Novells new CTO Jeff Jaffe is very bullish on the outlook for the Linux desktop going forward, saying he believes it is on the cusp of a significant adoption wave.
"I think we are approaching a tipping point on the enterprise desktop side. The industry has built a commercial infrastructure to make it easy now for more open-source projects to be relevant to business," Jaffe said.
"There used to be all sorts of barriers and obstacles, even if the technology was good enough, but a lot of the nontechnical barriers are now evaporating," he said.
While, previously, there was not enough momentum behind the desktop, the technology is now better. Corporate IT departments have became more comfortable with having the right skills for Linux, and are developing acquisition policies to bring open source into their enterprise, he said.
"I think it is about to take off. As I see it, if you segment the market, there are those for whom the Linux desktop has been fine for the past few years—fixed function, transactional users, thin clients—but I think what we are about to see is adoption by the basic office worker," Jaffe said in an interview with eWEEK at the Open Source Business Conference here on Feb. 15.
Jaffe is a former executive at IBM and Lucent Technologies—who was appointed to the position last November to replace Alan Nugent—and will be overseeing Novells technology and product business units.
With regard to adoption of the Linux desktop on the consumer side, Jaffe said that would take longer, as would support from the ISV community. But, for the enterprise Linux desktop, Novell was working hard at providing even better integration in the desktop for users.
"We are also doing a lot of work in our labs to exploit and develop the new X over OpenGL graphics subsystem, including using it in applications, windowing and managing photographs, so there is a lot of excitement there," Jaffe said.
But corporations would have to, almost universally, get very clear on their acquisition policies for open source this year. "There are some corporations who want to let us have flowers bloom internally and then there are others who are scared to death," he said.
Bill Hewitt, a senior vice president and chief marketing officer at Novell said that while desktop adoption numbers remained small, Novell was seeing some volume from customers like the Department of Education and Ritz Camera.
"Just from a Novell standpoint, we save some $3 million a year not paying for Microsoft licenses, so as the economics become more apparent to customers, they will start to move," he said.
Jaffe added that it is interesting that for many years now the number one mantra for CIOs was avoiding vendor lock-in, which had driven things like standards and Posix.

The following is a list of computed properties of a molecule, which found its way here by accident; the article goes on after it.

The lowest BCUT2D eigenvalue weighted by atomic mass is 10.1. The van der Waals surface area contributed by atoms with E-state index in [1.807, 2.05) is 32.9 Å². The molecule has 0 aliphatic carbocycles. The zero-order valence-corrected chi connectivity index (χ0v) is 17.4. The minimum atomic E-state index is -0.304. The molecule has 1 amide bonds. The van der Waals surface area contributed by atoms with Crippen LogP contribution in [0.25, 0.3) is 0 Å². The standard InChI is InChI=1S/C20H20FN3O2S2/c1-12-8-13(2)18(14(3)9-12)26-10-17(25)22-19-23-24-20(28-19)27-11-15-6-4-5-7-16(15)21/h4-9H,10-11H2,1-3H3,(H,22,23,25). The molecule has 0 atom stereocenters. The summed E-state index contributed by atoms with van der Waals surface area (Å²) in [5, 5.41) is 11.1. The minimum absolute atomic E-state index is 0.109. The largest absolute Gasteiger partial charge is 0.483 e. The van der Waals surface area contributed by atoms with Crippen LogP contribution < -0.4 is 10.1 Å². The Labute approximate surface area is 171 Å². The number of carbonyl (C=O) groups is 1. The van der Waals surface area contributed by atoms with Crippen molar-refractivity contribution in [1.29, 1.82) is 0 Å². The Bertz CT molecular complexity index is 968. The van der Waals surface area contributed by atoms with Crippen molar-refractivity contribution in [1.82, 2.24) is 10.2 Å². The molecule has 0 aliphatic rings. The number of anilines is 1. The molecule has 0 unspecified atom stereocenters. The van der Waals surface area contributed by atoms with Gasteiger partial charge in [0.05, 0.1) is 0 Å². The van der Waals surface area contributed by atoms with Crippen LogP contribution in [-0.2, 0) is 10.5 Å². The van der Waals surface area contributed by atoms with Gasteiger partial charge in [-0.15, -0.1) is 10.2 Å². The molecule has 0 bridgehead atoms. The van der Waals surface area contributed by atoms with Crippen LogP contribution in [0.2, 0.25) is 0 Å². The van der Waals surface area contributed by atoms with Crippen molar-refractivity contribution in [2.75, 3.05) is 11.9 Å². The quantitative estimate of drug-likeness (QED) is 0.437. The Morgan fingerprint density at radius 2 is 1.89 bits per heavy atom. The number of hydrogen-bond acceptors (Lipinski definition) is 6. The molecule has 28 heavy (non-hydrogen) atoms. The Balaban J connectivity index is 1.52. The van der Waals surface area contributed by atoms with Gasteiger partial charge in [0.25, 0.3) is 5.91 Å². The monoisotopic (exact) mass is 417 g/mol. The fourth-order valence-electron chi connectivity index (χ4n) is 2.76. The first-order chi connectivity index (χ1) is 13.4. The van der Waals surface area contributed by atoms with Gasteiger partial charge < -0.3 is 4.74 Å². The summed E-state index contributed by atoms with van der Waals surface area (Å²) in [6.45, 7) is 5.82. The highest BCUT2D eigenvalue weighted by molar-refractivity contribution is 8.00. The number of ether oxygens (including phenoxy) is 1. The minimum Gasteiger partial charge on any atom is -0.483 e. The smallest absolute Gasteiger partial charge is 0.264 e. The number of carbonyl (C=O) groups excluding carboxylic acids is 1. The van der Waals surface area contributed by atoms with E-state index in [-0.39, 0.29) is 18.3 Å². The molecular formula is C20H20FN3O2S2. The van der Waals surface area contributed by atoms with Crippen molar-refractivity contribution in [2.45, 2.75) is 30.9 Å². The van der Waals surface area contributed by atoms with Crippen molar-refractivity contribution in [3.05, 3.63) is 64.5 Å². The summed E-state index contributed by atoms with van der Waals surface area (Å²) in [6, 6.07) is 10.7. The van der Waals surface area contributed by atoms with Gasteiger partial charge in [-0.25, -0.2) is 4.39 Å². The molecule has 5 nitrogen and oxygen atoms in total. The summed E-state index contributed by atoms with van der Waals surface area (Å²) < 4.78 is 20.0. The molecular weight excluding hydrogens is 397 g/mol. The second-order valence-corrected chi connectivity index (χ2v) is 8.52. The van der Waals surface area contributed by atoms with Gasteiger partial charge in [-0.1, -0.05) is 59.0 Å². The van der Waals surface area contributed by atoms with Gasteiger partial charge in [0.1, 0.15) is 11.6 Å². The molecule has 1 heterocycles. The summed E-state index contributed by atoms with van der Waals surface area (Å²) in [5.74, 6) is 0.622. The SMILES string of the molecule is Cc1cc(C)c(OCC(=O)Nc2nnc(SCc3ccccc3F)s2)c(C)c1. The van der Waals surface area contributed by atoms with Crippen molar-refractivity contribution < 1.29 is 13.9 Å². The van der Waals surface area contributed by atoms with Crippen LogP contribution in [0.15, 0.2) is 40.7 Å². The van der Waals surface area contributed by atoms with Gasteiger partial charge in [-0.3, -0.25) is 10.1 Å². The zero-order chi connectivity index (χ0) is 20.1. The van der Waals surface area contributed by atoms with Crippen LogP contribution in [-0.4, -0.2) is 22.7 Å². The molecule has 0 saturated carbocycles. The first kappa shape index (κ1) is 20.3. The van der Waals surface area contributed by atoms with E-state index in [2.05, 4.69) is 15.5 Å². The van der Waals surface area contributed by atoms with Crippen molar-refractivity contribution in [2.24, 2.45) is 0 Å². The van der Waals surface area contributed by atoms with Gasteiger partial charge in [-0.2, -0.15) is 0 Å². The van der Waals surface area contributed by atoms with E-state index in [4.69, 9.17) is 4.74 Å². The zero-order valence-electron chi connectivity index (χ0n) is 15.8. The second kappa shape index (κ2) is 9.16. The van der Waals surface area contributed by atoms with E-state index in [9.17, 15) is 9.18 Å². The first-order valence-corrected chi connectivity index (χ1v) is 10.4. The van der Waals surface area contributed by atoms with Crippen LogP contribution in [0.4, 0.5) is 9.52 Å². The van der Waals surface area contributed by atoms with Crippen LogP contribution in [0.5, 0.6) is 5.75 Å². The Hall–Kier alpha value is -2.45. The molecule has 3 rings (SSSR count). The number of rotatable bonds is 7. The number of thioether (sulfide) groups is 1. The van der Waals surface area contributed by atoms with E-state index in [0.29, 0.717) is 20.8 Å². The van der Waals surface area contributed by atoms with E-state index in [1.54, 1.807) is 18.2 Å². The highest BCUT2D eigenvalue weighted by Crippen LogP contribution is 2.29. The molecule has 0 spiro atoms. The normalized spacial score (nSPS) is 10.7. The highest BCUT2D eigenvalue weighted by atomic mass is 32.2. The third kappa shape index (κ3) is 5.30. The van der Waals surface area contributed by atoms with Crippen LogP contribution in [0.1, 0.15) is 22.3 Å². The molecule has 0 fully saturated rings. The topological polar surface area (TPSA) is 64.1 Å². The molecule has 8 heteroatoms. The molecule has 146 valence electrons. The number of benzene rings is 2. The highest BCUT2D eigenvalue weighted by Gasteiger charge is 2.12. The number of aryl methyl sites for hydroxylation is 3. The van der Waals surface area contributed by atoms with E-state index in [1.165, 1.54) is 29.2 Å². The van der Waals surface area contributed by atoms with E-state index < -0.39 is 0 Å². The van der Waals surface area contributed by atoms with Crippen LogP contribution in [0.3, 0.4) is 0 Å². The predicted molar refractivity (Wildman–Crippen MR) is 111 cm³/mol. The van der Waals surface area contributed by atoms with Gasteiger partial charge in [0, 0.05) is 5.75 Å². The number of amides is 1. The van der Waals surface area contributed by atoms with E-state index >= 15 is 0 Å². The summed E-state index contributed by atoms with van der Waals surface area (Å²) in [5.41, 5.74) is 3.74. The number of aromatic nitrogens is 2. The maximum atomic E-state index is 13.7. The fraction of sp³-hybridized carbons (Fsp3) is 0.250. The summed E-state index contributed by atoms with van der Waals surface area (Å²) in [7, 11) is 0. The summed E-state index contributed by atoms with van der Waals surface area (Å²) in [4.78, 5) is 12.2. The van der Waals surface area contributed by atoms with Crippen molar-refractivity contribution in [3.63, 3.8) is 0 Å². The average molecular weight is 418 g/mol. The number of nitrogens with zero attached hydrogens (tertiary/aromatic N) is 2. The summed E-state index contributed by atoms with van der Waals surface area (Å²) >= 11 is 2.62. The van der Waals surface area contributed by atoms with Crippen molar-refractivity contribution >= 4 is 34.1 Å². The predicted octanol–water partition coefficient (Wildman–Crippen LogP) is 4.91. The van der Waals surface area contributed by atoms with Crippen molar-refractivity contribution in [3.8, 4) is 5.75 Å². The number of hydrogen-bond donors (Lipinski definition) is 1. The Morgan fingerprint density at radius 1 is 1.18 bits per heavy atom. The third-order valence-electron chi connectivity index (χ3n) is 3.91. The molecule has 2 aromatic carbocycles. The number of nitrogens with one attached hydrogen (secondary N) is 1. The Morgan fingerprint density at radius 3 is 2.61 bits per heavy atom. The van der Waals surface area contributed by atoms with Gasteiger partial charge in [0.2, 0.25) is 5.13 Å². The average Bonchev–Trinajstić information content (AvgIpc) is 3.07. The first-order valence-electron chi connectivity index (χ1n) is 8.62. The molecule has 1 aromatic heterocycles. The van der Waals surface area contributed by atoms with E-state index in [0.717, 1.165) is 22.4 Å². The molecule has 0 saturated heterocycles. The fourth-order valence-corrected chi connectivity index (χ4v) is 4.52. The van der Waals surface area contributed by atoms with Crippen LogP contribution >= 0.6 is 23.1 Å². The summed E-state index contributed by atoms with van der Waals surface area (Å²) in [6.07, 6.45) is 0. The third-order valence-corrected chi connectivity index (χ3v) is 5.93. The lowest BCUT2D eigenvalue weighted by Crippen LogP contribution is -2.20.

"It is very interesting that there is this one part of the industry where that has not quite happened. But I think deep inside their DNA they do not want vendor lock-in," Jaffe said.
"When the Linux desktop is at a level that they no longer question its value, when that happens, the instinct of every corporate IT manager is to go to the thing that is open," he said.
Asked by eWEEK why he had taken the CTO job at Novell, given the recent layoffs and other negative corporate issues that had affected the company, Jaffe said that his career as a technologist had been about understanding what the key technology plays would be over long periods of time.
"When I met with the leadership team at Novell, they were passionately involved in what I view as the most disruptive technology and methodology in our industry, which is open source.
"I also got a serious sense that Novell as a company was going to constructively participate with the community in making this happen and in making a difference in the industry," he said.
Asked how Novell would differentiate itself from its competitors like IBM, Hewlett-Packard and Red Hat, Jaffe said that many of the companies that were its competitors were also its partners.
Open source was changing the way software was built, developed, sold and incorporated into enterprises, and many companies will continue to work together to make that happen, he said.
"But, having said that, where we are focused is on our operating system distribution, which is a fundamental anchor point for everything. It is where it all starts," Jaffe said.
"We will also continue to participate and contribute strongly to the open-source community, which is an important part of our philosophy. We are also very dedicated to providing enterprise services and support, with our long history around NetWare giving us a deep knowledge of the enterprise and their needs," he said.